#13     May 13, 2005
  4. It is true that the values given for premiums in this strategy are a bit unrealistic and like I said, I didn’t write this but why do you say it is theoretically wrong? I have written my own real world example of a trade I’m in right now. Initially I wrote it as instructions but I have changed it to reflect my experience.

    My intention was originally to provoke a discussion on the general subject of systematic writing strategies and hear what others had though of. I realize that the example given may not have been the best…however, I tend to think that since this kind of trading is a dynamic rather than static methodology, it has the potential to outperform a buy and hold action. I use the term “buy and hold” in a general sense to describe the action of setting up a spread or any position, then holding it without alteration until expiration. I would even classify having a stop loss or a profit target as systematic even though these are basic concepts employed by many people. Pyramiding is also quite common. Again, the idea here is that implementation of a predetermined hierarchy of action in a reactive way is a superior way to invest, even if the ideas are basic in nature. Anseld said it brilliantly…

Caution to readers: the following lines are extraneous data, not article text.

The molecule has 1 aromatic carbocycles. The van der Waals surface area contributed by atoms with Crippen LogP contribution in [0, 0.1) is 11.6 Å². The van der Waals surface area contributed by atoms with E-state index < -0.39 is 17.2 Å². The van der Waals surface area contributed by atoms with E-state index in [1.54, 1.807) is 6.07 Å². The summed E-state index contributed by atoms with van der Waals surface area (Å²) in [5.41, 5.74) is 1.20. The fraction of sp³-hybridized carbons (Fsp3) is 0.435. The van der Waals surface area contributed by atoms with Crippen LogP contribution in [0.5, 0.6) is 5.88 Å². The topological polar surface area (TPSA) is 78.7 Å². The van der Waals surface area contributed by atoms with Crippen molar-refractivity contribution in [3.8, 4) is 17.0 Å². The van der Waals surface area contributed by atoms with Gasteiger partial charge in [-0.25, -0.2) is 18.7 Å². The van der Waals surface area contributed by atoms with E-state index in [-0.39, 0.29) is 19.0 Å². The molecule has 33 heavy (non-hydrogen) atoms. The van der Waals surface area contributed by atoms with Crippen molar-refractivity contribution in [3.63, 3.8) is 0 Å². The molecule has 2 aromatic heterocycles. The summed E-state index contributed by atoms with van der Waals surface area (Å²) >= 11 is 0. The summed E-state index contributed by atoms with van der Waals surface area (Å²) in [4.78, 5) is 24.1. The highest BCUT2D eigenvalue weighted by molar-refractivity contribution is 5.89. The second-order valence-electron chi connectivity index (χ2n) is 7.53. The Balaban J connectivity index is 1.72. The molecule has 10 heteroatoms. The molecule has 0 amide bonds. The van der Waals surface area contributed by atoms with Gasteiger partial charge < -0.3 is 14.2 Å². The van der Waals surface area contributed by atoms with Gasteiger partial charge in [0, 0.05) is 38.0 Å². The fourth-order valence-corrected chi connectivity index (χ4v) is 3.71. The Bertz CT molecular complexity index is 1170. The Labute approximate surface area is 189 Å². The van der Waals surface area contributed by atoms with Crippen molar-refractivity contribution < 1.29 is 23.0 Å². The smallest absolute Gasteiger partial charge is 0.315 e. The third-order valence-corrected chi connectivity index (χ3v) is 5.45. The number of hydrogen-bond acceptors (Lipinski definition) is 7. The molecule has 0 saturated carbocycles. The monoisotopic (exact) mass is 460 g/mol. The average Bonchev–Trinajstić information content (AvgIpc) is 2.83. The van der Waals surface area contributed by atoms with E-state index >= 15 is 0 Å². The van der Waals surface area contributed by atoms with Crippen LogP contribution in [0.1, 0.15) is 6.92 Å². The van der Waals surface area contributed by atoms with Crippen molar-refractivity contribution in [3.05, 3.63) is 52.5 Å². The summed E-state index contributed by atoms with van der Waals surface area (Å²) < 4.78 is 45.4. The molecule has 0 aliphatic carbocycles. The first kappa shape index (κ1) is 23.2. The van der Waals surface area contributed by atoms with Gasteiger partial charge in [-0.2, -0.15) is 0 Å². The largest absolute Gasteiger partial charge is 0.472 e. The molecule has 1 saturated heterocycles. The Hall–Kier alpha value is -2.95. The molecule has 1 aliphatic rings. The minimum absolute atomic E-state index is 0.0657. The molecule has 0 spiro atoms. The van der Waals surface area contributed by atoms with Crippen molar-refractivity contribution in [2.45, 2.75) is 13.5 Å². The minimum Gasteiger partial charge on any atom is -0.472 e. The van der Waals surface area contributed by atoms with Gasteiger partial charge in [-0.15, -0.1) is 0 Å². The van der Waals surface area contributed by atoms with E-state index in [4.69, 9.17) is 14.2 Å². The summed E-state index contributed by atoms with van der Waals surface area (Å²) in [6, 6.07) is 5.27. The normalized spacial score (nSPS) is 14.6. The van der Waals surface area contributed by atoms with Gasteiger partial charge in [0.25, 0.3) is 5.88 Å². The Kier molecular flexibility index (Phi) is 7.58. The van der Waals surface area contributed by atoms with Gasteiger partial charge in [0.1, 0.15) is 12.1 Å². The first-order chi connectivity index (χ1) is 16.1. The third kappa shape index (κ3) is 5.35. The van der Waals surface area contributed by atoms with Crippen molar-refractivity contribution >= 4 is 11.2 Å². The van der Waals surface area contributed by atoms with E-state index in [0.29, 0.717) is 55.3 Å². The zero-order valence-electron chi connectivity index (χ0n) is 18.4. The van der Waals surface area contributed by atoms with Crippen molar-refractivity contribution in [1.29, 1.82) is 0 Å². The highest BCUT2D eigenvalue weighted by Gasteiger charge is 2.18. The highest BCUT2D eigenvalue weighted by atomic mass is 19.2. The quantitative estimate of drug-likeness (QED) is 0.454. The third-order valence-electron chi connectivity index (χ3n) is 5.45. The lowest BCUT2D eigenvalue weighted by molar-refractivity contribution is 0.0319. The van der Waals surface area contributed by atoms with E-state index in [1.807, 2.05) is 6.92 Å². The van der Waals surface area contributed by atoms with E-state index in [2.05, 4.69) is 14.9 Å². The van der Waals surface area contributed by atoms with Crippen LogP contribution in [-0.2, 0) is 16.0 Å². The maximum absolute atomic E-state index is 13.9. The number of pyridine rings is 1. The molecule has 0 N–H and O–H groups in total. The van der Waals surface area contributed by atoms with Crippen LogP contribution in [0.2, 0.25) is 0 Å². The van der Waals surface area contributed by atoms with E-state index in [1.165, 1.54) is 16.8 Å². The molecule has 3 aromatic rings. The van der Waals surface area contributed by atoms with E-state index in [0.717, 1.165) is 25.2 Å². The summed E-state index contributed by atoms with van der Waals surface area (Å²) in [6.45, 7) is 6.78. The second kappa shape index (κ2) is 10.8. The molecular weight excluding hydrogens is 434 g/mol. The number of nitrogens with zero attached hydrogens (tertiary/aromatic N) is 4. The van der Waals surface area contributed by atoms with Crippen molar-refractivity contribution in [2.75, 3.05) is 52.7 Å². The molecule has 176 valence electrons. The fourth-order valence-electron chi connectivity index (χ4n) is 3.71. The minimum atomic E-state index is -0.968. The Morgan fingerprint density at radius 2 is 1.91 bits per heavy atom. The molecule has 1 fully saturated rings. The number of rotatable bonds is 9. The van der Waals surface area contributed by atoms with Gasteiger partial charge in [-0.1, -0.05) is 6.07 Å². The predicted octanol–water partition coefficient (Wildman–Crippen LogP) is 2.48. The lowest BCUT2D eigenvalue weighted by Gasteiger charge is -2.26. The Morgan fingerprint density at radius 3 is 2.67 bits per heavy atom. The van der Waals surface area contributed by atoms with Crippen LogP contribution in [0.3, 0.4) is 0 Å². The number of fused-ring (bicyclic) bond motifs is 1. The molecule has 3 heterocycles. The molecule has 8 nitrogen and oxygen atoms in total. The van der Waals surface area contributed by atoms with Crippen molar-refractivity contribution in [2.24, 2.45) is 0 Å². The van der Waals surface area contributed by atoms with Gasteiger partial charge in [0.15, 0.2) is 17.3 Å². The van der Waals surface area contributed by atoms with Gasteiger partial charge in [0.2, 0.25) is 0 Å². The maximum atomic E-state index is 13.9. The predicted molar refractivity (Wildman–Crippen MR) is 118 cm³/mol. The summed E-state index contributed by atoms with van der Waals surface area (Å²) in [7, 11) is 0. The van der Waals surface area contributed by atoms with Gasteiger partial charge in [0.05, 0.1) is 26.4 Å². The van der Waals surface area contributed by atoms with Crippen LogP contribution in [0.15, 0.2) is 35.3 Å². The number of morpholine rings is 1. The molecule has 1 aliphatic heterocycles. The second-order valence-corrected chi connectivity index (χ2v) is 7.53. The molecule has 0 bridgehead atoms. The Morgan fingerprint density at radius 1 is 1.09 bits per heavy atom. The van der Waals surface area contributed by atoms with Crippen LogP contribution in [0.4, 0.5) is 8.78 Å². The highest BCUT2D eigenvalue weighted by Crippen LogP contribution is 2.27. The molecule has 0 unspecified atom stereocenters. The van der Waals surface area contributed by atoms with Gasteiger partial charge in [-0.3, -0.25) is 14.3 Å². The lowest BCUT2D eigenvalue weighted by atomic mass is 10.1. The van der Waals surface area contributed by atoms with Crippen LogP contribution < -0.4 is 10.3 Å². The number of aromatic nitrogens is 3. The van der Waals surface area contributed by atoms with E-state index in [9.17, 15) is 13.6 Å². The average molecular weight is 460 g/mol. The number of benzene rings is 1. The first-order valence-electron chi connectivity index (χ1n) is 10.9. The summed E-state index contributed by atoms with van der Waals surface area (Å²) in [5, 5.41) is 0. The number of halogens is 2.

Thank you for all of your posts so far, I hope this thread will continue!
    #14     May 16, 2005
  5. Systematic Options Writing

    Example: DIA